“Living Beings Capable of Feelings”: French National Assembly Move Toward Major Change In Status Of Pets

dogwithballsThe French National Assembly have moved toward changing part of the Napoleonic Code and finally recognize that pets are not simply “movable goods” but “living beings capable of feelings.” The new law would allow owners to sue over pain and suffering caused by negligence or wrongful killings. That leads to a rather interesting potential conflict with U.S. law.

Some 700,000 people signed petitions for the new change to offer more recognition and protection for dog, cats, horses and other pets. The change will clearly allow couples to file for shared custody in divorce cases and even leave inheritance to their pets. Critics charge that it will also be used to curtail breeding programs and even meat consumption.

220px-Cat_eyes_2007-2Those predictions are hard to square with the simple language change. However, it is the oft-mentioned right to sue for “pain and suffering” that is most interesting. In the United States, pets remain chattel and their pain and suffering is not actionable. Instead, the pet is valued at their replacement cost – much like the rule under the Napoleonic Code. Damages are secured through the pain and suffering of the owner by being such torts as intentional or negligent infliction of emotional distress. The references in articles make it appear that the drafters assume that direct damages for pet pain can be actionable but I cannot find any relevant language to that effect. We have a good number of readers from France. Perhaps they can shed some light on that aspect of the new law.

For my part, it is not clear why pets would be recognized as having feelings but not wild animals. If a dog has such feelings, why doesn’t a wolf or fox? In my view, they all do have feelings and deserve greater protections (as we have previously discussed). The question is where to draw the line since we have a desire to protect animals from cruelty yet we raise animals to eat. Even with pets, the enhanced rights raise some interesting questions. For example, if a pet has feelings (which they clearly do), can a court take into account a preference for one owner over another in a divorce case? Children who reach a certain age are given such a preference in a custody fight.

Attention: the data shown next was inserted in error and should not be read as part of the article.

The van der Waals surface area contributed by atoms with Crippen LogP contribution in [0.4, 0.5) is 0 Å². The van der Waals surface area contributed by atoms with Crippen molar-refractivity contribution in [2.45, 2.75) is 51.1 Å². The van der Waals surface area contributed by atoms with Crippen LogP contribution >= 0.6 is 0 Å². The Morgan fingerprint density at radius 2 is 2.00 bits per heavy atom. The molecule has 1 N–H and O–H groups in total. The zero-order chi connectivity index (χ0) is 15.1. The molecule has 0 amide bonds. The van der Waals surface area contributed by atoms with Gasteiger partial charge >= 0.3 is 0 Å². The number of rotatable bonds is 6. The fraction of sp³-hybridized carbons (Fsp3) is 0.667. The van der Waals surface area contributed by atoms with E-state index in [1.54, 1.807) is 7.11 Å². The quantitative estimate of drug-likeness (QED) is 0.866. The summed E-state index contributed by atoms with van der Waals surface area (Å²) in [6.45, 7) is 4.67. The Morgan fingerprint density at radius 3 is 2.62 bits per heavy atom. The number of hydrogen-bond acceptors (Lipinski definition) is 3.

It is also interesting to see language of being “capable of feelings” rather than clearly having feelings. I am not sure if this is just a translation issue since it would suggest that one could litigate the existence of feelings in a given breed or even a given animal.

Source: IBT

15 thoughts on ““Living Beings Capable of Feelings”: French National Assembly Move Toward Major Change In Status Of Pets”

  1. Jane Goodall has remarked of the “dark side” of chimpanzee society, and its being rather akin to the “dark side” of human society. That strongly suggests to me that said “dark side” has something to do with some similar properties of human and chimpanzee brain structure as aspects of the creativity of evolutionary biology.